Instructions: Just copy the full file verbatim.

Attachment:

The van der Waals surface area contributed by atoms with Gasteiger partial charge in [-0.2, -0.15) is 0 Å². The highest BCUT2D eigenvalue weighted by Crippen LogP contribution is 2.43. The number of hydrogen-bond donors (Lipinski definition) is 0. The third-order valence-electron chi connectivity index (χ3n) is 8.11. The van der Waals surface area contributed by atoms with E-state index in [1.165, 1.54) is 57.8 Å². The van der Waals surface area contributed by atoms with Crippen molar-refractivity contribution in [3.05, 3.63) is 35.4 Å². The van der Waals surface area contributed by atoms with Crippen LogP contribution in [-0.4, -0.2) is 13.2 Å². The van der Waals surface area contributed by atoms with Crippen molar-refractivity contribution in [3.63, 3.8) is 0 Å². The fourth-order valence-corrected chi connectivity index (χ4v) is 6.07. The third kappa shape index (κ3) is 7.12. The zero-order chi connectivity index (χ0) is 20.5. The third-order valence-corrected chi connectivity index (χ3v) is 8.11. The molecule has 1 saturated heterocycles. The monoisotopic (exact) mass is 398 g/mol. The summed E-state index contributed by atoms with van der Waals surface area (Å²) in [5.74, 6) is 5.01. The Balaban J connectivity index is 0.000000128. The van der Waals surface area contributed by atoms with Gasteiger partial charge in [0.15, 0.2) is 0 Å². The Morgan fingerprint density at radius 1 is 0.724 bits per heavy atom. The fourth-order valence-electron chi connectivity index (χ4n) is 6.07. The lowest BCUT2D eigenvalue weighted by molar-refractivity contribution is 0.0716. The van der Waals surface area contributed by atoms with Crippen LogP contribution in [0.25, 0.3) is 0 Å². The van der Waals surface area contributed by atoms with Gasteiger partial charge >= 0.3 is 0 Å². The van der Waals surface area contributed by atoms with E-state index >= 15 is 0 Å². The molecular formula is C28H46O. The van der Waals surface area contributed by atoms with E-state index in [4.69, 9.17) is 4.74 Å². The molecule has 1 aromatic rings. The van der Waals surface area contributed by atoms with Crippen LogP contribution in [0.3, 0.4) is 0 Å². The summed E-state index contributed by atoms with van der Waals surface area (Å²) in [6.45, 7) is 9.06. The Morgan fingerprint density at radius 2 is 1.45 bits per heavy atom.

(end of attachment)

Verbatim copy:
The van der Waals surface area contributed by atoms with Gasteiger partial charge in [-0.2, -0.15) is 0 Å². The highest BCUT2D eigenvalue weighted by Crippen LogP contribution is 2.43. The number of hydrogen-bond donors (Lipinski definition) is 0. The third-order valence-electron chi connectivity index (χ3n) is 8.11. The van der Waals surface area contributed by atoms with E-state index in [1.165, 1.54) is 57.8 Å². The van der Waals surface area contributed by atoms with Crippen molar-refractivity contribution in [3.05, 3.63) is 35.4 Å². The van der Waals surface area contributed by atoms with Crippen LogP contribution in [-0.4, -0.2) is 13.2 Å². The van der Waals surface area contributed by atoms with Crippen molar-refractivity contribution in [3.63, 3.8) is 0 Å². The fourth-order valence-corrected chi connectivity index (χ4v) is 6.07. The third kappa shape index (κ3) is 7.12. The zero-order chi connectivity index (χ0) is 20.5. The third-order valence-corrected chi connectivity index (χ3v) is 8.11. The molecule has 1 saturated heterocycles. The monoisotopic (exact) mass is 398 g/mol. The summed E-state index contributed by atoms with van der Waals surface area (Å²) in [5.74, 6) is 5.01. The Balaban J connectivity index is 0.000000128. The van der Waals surface area contributed by atoms with Gasteiger partial charge in [0.15, 0.2) is 0 Å². The Morgan fingerprint density at radius 1 is 0.724 bits per heavy atom. The fourth-order valence-electron chi connectivity index (χ4n) is 6.07. The lowest BCUT2D eigenvalue weighted by molar-refractivity contribution is 0.0716. The van der Waals surface area contributed by atoms with Crippen LogP contribution in [0.25, 0.3) is 0 Å². The van der Waals surface area contributed by atoms with Gasteiger partial charge >= 0.3 is 0 Å². The van der Waals surface area contributed by atoms with E-state index >= 15 is 0 Å². The molecular formula is C28H46O. The van der Waals surface area contributed by atoms with E-state index in [4.69, 9.17) is 4.74 Å². The molecule has 1 aromatic rings. The van der Waals surface area contributed by atoms with Crippen LogP contribution in [0.3, 0.4) is 0 Å². The summed E-state index contributed by atoms with van der Waals surface area (Å²) in [6.45, 7) is 9.06. The Morgan fingerprint density at radius 2 is 1.45 bits per heavy atom.